Selection of Soybeans Using Average Canopy Coverage

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Digital imagery can help to quantify seasonal changes in desirable crop phenotypes treated as quantitative traits. Because limitations in precise and functional phenotyping restrain genetic improvement in the post-genomic era, imagery-based phenomics could become the next breakthrough to accelerate genetic gains in field crops.

Purdue University researchers have developed a selection method that helps soybean breeders and seed companies who want to increase rate of grain for yield, increase return on investment from R&D, and/or market varieties with precision metrics. Researchers used field images to measure soybean canopy development from phenological stage V2 to R5, i.e., growth stages. Variance component analysis indicated that a parameter, described as average canopy coverage, is a highly heritable trait with a promising genetic correlation with grain yield, enabling indirect selection of yield via canopy development parameters. Fast canopy coverage is an early season trait that is inexpensive to measure and has great potential for application in breeding programs focused on yield improvement.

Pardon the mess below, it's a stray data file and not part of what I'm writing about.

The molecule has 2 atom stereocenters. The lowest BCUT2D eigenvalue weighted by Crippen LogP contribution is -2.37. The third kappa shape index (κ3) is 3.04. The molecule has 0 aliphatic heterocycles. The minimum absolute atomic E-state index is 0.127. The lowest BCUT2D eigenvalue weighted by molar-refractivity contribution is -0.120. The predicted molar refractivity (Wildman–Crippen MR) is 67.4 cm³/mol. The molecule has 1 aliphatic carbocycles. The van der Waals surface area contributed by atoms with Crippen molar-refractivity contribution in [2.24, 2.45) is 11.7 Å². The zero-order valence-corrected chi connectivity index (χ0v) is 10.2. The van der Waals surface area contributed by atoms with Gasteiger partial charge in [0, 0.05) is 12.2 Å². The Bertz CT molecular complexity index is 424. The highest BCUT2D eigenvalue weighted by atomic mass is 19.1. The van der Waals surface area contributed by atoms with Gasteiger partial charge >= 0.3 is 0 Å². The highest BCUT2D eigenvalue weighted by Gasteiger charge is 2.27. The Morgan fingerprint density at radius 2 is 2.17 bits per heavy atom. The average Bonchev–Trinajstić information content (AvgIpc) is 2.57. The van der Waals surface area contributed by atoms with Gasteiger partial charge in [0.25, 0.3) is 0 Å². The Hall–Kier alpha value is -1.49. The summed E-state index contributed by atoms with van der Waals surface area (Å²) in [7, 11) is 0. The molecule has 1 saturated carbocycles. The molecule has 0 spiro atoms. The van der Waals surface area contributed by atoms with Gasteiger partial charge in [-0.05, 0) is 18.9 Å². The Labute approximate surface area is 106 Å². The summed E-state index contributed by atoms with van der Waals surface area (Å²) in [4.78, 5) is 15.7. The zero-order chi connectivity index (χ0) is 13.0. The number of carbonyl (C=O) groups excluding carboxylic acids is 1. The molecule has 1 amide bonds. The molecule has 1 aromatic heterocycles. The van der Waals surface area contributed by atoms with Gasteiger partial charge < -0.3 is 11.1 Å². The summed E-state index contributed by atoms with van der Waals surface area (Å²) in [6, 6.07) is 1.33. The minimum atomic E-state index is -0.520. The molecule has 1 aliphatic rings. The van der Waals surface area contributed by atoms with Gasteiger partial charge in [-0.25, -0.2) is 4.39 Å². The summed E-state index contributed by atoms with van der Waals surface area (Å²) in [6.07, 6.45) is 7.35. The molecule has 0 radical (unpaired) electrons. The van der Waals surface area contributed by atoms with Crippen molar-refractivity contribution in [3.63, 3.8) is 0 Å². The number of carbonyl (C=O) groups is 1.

-Robust, simple, and cost-effective
-Improved yield
-Measures early season traits
-Prediction of yield during early stage of R&D

Potential Applications:
-Breeding programs focused on yield improvement
-Soybean breeders
-Seed companies
Apr 16, 2018
United States

Feb 12, 2018
Utility Patent
United States

Feb 13, 2017
United States
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